‘Mastery’ in Focus at NBAA Single-Pilot Safety Standdown
Oct. 21, 2019
Promoting open and honest discourse about the events leading to business aircraft accidents is a staple of NBAA’s annual Single-Pilot Safety Standdown, held prior to the opening of the 2019 NBAA Business Aviation Convention & Exhibition (NBAA-BACE). This year’s well-attended session, “Pursuing Mastery in Single-Pilot Business Aviation Operations,” began with a collaborative review of two such accidents.
“We’re going to roll heavy right out of the gate with some scenario-based training, with the specific intent to stimulate some critical thinking about what could have been done differently or better,” said NBAA Safety Committee Chairman Tom Huff.
In the first study, a single-engine turboprop encountered severe icing while climbing through 15,000′ and crossing through a cold front after departing from New Jersey’s Teterboro Airport (TEB) bound for Atlanta, GA. The pilot, believed to have as many as 700 hours in type, responded to an ATC advisory of moderate icing with confidence in his aircraft’s ability to handle icing and requested a climb to FL200. The aircraft was out of control and diving to the ground less than one minute later.
Perhaps most troubling was that none of the pilot’s decisions were obviously questionable, noted Richard McFadden, executive director for the Aircraft Owners and Pilots Association’s Air Safety Institute. “There’s really nothing that’s blatantly illogical, all the way through this. The ice caught up to him a lot faster than he anticipated, and before long it was beyond his capabilities.”
In the second example, convective monsoonal weather closed in on a twin-engine piston aircraft shooting an approach to Socorro Municipal Airport (ONM) in New Mexico, forcing the pilot to find the best choice among several bad options: flying into a restricted area for White Sands Missile Range where skies were still clear, and where he could buy some time to determine the next step.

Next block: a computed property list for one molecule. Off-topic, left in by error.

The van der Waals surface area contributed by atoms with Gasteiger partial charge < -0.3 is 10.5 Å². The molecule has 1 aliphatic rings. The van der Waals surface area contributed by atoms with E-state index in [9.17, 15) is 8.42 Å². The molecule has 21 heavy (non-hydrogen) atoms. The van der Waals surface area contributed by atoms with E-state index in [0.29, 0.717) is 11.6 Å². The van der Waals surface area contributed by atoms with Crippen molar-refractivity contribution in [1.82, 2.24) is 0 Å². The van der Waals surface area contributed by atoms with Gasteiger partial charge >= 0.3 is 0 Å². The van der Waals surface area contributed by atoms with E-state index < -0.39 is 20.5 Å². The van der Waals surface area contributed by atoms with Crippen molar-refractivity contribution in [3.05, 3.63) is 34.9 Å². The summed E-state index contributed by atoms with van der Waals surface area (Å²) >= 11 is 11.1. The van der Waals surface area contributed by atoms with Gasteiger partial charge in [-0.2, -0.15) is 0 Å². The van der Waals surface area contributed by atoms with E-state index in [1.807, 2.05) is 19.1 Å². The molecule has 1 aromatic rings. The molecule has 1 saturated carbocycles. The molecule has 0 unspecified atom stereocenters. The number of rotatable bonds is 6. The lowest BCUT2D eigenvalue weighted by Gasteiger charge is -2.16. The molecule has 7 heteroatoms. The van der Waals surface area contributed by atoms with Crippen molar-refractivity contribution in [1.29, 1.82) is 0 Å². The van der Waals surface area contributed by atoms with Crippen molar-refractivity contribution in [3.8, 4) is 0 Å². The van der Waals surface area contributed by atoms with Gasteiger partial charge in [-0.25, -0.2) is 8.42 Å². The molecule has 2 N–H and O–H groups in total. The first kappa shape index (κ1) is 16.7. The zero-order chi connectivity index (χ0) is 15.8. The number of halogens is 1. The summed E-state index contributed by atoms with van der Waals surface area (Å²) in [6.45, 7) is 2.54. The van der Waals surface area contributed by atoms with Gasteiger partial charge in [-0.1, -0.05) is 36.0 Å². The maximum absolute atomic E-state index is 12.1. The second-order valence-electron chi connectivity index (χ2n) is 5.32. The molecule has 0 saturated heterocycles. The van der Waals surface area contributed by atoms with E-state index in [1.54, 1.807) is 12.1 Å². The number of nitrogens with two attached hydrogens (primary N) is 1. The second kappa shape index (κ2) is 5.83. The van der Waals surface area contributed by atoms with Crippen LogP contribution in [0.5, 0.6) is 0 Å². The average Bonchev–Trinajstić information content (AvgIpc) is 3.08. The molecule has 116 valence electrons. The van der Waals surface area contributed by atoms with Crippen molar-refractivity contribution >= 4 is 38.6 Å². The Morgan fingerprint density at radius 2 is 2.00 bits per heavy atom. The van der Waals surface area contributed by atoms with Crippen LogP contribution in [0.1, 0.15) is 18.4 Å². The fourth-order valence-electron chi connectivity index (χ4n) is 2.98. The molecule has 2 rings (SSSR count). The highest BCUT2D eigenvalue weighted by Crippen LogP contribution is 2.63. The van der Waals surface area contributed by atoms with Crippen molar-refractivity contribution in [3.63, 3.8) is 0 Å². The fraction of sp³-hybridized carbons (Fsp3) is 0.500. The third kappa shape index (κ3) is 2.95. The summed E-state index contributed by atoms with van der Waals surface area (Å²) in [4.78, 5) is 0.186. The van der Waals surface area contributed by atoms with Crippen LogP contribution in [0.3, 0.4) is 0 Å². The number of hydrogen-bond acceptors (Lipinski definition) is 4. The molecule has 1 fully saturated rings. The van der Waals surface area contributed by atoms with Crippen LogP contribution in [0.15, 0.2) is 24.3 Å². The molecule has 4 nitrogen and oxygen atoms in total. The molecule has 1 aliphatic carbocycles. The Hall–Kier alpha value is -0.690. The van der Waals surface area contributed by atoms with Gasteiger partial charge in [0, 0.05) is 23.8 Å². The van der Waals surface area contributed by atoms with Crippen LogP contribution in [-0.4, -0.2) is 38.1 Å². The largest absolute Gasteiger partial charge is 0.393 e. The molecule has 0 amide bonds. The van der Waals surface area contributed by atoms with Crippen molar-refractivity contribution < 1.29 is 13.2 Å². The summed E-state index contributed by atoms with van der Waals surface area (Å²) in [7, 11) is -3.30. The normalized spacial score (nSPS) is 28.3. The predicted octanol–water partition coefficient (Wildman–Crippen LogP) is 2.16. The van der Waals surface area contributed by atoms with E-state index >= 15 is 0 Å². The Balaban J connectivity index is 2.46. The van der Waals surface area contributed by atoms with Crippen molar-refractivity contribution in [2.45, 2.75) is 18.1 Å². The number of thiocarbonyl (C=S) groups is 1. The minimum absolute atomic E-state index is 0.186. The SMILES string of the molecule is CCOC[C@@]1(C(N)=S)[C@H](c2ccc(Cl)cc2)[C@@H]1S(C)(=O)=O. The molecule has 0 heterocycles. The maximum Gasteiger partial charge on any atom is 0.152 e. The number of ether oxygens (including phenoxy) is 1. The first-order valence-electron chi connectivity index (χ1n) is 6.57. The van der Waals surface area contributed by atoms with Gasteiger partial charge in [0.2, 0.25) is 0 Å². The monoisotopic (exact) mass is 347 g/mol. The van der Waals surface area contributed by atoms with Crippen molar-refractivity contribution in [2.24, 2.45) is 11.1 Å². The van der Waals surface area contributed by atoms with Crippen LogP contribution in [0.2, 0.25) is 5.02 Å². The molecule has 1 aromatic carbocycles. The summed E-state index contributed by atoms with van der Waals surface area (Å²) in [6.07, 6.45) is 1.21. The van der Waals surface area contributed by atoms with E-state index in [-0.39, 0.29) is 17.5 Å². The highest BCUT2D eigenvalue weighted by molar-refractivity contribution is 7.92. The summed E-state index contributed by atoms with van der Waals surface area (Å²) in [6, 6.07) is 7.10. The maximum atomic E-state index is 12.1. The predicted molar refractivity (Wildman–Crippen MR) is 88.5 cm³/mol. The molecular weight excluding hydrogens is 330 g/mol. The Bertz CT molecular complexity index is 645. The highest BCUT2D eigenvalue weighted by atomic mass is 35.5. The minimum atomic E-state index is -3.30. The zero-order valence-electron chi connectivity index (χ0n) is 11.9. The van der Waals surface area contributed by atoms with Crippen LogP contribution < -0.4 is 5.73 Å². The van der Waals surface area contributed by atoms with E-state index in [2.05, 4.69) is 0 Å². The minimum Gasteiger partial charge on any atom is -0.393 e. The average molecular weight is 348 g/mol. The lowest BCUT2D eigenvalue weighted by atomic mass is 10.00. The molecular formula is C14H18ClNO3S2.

Additional standdown discussions included a review of accident data from 2018 that showed 72 percent of accidents involving business aircraft were operated by single pilots, with an average loss claim of $7 million for each passenger fatality – numbers that have led to skyrocketing insurance rates for business aviation pilots.
“We’ve experienced a number of years with declining rates, but that party is over,” said aviation insurance consultant Lance Toland. “All of these losses are costing everybody money.”
One way pilots may combat this trend, while also improving their own operational safety standards, is to become an active member in an aircraft owner group or type club.
“These clubs offer a way for pilots to bounce ideas off each other and discuss things they’ve seen,” said Jeff Wofford, CAM, director of aviation for Commscope and moderator of a panel discussion with representatives from Cirrus, Mitsubishi MU-2, Pilatus and Cessna Citation owner groups. “It provides them essentially with a ‘phone a friend’ option.”
The event closed with a keynote presentation by retired NASA astronaut Charles Precourt, who told attendees he reviews every one of his flights to identify ways he could have improved his own performance – including while at the controls of the space shuttle Atlantis in 1997, when a last-second wind gust pushed the unpowered orbiter well left of the runway centerline on landing.
“After all the training, sometimes your best work is just barely good enough,” he concluded. “It’s about culture, and how we motivate ourselves [to do better.] We have a freedom to operate, and we prefer to do so self-regulated, so let’s protect that.”
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